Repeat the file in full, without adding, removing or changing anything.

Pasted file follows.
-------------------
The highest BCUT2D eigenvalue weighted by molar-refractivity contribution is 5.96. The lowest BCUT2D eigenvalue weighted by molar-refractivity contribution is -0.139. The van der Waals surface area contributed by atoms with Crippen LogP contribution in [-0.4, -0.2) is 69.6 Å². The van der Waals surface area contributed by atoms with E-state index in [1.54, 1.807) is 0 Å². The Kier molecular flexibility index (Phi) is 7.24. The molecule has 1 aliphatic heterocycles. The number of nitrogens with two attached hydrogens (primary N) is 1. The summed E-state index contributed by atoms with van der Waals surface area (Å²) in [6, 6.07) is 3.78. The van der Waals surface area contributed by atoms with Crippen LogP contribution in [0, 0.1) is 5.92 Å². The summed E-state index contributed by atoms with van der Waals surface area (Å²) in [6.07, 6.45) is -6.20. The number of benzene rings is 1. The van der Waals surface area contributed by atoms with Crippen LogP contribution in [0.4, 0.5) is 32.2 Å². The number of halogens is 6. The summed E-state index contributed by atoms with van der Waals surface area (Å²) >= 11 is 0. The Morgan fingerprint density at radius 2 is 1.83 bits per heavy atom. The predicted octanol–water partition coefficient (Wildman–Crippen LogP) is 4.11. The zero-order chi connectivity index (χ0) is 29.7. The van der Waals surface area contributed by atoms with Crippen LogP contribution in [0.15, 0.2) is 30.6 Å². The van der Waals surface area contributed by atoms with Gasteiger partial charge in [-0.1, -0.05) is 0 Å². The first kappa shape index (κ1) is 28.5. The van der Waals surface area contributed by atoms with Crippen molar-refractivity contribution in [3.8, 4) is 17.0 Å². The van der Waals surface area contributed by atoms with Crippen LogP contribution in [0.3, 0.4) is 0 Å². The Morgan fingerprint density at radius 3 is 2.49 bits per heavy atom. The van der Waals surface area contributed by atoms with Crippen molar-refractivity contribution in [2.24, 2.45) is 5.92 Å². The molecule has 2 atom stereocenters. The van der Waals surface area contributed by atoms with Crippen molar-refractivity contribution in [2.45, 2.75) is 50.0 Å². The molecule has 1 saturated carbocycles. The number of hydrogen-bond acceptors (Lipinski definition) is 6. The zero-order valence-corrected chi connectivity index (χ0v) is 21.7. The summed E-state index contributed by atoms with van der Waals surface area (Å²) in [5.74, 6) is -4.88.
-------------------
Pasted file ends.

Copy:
The highest BCUT2D eigenvalue weighted by molar-refractivity contribution is 5.96. The lowest BCUT2D eigenvalue weighted by molar-refractivity contribution is -0.139. The van der Waals surface area contributed by atoms with Crippen LogP contribution in [-0.4, -0.2) is 69.6 Å². The van der Waals surface area contributed by atoms with E-state index in [1.54, 1.807) is 0 Å². The Kier molecular flexibility index (Phi) is 7.24. The molecule has 1 aliphatic heterocycles. The number of nitrogens with two attached hydrogens (primary N) is 1. The summed E-state index contributed by atoms with van der Waals surface area (Å²) in [6, 6.07) is 3.78. The van der Waals surface area contributed by atoms with Crippen LogP contribution in [0, 0.1) is 5.92 Å². The summed E-state index contributed by atoms with van der Waals surface area (Å²) in [6.07, 6.45) is -6.20. The number of benzene rings is 1. The van der Waals surface area contributed by atoms with Crippen LogP contribution in [0.4, 0.5) is 32.2 Å². The number of halogens is 6. The summed E-state index contributed by atoms with van der Waals surface area (Å²) >= 11 is 0. The Morgan fingerprint density at radius 2 is 1.83 bits per heavy atom. The predicted octanol–water partition coefficient (Wildman–Crippen LogP) is 4.11. The zero-order chi connectivity index (χ0) is 29.7. The van der Waals surface area contributed by atoms with Crippen LogP contribution in [0.15, 0.2) is 30.6 Å². The van der Waals surface area contributed by atoms with Gasteiger partial charge in [-0.1, -0.05) is 0 Å². The first kappa shape index (κ1) is 28.5. The van der Waals surface area contributed by atoms with Crippen molar-refractivity contribution in [3.8, 4) is 17.0 Å². The van der Waals surface area contributed by atoms with Crippen LogP contribution in [0.3, 0.4) is 0 Å². The Morgan fingerprint density at radius 3 is 2.49 bits per heavy atom. The van der Waals surface area contributed by atoms with Crippen molar-refractivity contribution in [2.24, 2.45) is 5.92 Å². The molecule has 2 atom stereocenters. The van der Waals surface area contributed by atoms with Crippen molar-refractivity contribution in [2.45, 2.75) is 50.0 Å². The molecule has 1 saturated carbocycles. The number of hydrogen-bond acceptors (Lipinski definition) is 6. The zero-order valence-corrected chi connectivity index (χ0v) is 21.7. The summed E-state index contributed by atoms with van der Waals surface area (Å²) in [5.74, 6) is -4.88.